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Droplets in Microchannels: Dynamical Properties of the Lubrication Film

Abstract : We study the motion of droplets in a confined, micrometric geometry, by focusing on the lubrication film between droplet and wall. When capillary forces dominate, the lubrication film thickness evolves non linearly with the capillary number due to viscous dissipation between meniscus and wall. However, this film may become thin enough (tens of nanometers) that intermolecular forces come into play and affect classical scalings. Our experiments yield highly resolved topographies of the shape of the interface and allow us to bring new insights into droplet dynamics in microfluidics. We report the novel characterization of two dynamical regimes as the capillary number increases: (i) at low capillary numbers, the film thickness is constant and set by the disjoinging pressure, while (ii) above a critical capillary number, the interface behavior is well described by a viscous scenario. At a high surfactant concentration, structural effects lead to the formation of patterns on the interface , which can be used to trace the interface velocity that yield direct confirmation of boundary condition in viscous regime. The dynamics of a droplet confined between solid walls and pushed by a surrounding liquid is an old problem, however recent theories are still being developed to describe unexplored regimes and experimental characterizations are still lacking to shed light on these novel developments. A complete understanding of the droplet velocity calls for accurate knowledge of the dissipation mechanisms involved, particularly in the lubrication film. Our understanding of the lubrication properties of menisci travelling in confined geometries has been steadily refined since the pioneering work of Taylor & Saffman [1]. Notably, the influence of the lubrication film left along the wall by the moving meniscus was first taken into account by Bretherton, who investigated the motion of an inviscid bubble in a cylindrical tube [2]. Far from the meniscus, this dynamical film reaches a uniform thickness h ∞ , related to the bubble velocity through the capillary number Ca = µ f U d /γ, where U d is the bubble velocity , µ f the viscosity of the continuous phase, and γ the surface tension. When the capillary pressure dominates over the viscous stress, i.e. in the regime where Ca 1, the thickness of the film follows h Breth = 1.34 r Ca 2/3 , where r is the radius of the capillary tube. Besides bubbles , the case of viscous droplets remains however largely unexplored. A recent theoretical advance in the field by Hodges et al. [3] shows by numerical calculations of the whole flow pattern that significant corrections in the thickness of lubrication films can arise at very low Ca. Furthermore, the regime of the Bretherton theory is only valid for lubrication films thicker than the molecular sizes or than the range of interfacial interactions. The typical velocities and lengthscales involved in droplet-based microfluidics would lead to lubrication films h ∞ ∼ 7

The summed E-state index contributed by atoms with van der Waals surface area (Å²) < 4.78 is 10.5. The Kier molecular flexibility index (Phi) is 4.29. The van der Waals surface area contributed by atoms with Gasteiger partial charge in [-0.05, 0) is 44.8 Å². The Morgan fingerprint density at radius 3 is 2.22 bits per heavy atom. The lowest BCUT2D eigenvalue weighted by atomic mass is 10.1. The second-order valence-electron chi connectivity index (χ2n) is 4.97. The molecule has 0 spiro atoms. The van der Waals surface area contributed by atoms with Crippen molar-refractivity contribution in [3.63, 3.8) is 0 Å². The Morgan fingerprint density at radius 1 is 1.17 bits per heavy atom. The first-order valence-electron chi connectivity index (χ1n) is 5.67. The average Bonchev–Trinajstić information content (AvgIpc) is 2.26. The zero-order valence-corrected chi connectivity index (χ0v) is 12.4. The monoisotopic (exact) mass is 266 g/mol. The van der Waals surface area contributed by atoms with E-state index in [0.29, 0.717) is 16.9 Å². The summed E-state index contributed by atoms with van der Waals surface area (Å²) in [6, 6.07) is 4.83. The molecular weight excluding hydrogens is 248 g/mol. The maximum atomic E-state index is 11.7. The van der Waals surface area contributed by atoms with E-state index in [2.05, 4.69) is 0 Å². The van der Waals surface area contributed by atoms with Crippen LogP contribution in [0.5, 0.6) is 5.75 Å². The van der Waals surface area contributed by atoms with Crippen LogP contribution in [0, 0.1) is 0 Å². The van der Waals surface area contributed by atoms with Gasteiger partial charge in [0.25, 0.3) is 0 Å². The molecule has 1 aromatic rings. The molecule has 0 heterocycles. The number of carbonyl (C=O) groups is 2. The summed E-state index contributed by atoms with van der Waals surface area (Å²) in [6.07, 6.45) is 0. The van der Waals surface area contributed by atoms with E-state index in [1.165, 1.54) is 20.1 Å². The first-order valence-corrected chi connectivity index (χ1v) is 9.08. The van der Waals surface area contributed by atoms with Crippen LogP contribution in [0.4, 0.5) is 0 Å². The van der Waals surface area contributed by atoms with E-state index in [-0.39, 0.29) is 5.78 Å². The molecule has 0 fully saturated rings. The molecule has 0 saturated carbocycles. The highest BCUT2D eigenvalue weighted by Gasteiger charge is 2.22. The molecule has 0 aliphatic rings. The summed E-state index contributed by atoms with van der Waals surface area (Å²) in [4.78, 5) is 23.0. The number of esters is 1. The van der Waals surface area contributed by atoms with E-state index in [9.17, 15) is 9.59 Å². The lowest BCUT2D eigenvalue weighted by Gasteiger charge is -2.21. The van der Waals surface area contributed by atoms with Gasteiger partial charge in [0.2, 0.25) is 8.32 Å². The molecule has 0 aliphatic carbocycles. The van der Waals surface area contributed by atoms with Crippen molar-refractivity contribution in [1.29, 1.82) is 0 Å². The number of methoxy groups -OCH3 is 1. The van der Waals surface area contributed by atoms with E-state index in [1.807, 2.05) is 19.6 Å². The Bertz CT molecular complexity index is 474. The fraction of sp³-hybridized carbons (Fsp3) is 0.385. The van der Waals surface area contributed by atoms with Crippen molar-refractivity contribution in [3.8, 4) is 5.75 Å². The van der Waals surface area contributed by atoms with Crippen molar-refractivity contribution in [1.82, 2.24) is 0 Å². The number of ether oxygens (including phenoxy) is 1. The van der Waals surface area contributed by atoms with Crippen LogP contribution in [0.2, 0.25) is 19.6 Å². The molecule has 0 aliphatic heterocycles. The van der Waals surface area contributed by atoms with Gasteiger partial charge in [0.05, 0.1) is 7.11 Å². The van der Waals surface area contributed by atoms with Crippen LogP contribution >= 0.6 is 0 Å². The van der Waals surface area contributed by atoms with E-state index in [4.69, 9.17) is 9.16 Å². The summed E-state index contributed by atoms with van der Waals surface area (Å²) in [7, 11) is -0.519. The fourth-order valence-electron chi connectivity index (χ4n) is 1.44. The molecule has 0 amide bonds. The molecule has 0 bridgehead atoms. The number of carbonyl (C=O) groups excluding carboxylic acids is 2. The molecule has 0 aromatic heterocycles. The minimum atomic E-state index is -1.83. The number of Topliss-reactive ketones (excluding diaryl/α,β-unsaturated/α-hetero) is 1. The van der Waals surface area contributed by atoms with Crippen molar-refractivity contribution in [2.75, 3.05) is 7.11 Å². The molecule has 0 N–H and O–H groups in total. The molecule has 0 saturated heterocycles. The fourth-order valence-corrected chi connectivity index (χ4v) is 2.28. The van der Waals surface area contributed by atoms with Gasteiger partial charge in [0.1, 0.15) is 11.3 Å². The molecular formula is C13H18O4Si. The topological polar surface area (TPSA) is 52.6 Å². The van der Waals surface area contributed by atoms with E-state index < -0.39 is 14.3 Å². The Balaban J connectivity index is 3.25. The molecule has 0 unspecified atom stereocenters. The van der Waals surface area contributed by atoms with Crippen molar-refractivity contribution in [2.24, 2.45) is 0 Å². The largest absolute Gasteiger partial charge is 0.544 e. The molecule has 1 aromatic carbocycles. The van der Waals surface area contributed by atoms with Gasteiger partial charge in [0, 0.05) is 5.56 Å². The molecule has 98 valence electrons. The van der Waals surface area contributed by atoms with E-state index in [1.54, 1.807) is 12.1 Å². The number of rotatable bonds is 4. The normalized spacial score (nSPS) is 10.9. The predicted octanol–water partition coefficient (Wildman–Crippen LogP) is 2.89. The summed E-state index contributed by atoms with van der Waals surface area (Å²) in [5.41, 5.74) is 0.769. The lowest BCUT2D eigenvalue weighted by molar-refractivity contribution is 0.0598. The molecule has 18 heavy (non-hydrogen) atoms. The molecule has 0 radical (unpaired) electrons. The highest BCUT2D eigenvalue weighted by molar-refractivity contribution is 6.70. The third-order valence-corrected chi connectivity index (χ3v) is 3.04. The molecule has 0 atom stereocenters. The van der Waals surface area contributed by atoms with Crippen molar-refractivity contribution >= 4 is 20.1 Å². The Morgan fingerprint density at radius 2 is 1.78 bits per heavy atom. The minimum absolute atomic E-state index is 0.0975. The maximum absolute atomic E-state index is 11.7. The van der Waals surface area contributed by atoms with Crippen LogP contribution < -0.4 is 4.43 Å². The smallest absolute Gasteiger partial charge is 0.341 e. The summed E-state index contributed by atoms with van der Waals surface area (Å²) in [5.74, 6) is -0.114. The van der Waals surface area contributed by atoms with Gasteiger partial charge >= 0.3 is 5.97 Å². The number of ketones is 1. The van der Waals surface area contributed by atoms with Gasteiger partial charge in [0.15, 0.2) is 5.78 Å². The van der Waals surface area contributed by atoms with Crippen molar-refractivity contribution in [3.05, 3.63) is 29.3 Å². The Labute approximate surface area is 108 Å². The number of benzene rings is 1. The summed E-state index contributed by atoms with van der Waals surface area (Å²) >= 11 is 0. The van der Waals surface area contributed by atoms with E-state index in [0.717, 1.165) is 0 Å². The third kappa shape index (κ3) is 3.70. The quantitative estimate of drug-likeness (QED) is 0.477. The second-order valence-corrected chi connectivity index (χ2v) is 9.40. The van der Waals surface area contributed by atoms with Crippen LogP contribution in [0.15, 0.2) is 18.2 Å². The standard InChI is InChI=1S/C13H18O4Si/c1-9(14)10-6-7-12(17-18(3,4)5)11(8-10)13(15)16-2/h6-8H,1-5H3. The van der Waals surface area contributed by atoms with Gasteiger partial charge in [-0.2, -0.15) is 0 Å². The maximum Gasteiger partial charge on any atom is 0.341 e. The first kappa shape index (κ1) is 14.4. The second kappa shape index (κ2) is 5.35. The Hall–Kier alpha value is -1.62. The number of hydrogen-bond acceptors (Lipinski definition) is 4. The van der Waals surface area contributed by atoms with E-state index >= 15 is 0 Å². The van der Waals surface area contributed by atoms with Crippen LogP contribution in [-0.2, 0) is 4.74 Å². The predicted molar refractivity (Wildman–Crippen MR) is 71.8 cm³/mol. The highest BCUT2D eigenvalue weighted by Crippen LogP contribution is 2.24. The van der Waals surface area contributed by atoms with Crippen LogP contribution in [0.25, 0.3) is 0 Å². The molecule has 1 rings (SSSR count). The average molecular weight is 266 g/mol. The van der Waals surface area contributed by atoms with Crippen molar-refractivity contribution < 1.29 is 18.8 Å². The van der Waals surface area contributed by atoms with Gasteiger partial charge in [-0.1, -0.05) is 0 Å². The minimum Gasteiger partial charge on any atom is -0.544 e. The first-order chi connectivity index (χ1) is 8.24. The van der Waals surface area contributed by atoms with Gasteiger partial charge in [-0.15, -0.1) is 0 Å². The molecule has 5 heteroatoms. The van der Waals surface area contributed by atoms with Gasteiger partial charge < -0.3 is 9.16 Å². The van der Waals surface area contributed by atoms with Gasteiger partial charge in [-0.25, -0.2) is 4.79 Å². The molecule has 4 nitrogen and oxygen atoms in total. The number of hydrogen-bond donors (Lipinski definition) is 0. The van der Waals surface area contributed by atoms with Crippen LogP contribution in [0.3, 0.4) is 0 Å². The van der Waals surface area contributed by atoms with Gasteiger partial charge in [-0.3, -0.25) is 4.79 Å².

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Submitted on : Wednesday, September 23, 2015 - 10:14:58 AM
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Axel Huerre, Olivier Theodoly, Alexander Leshansky, Marie-Pierre Valignat, Isabelle Cantat, et al.. Droplets in Microchannels: Dynamical Properties of the Lubrication Film. Physical Review Letters, American Physical Society, 2015, 115 (6), pp.064501. ⟨10.1103/PhysRevLett.115.064501⟩. ⟨hal-01201928⟩

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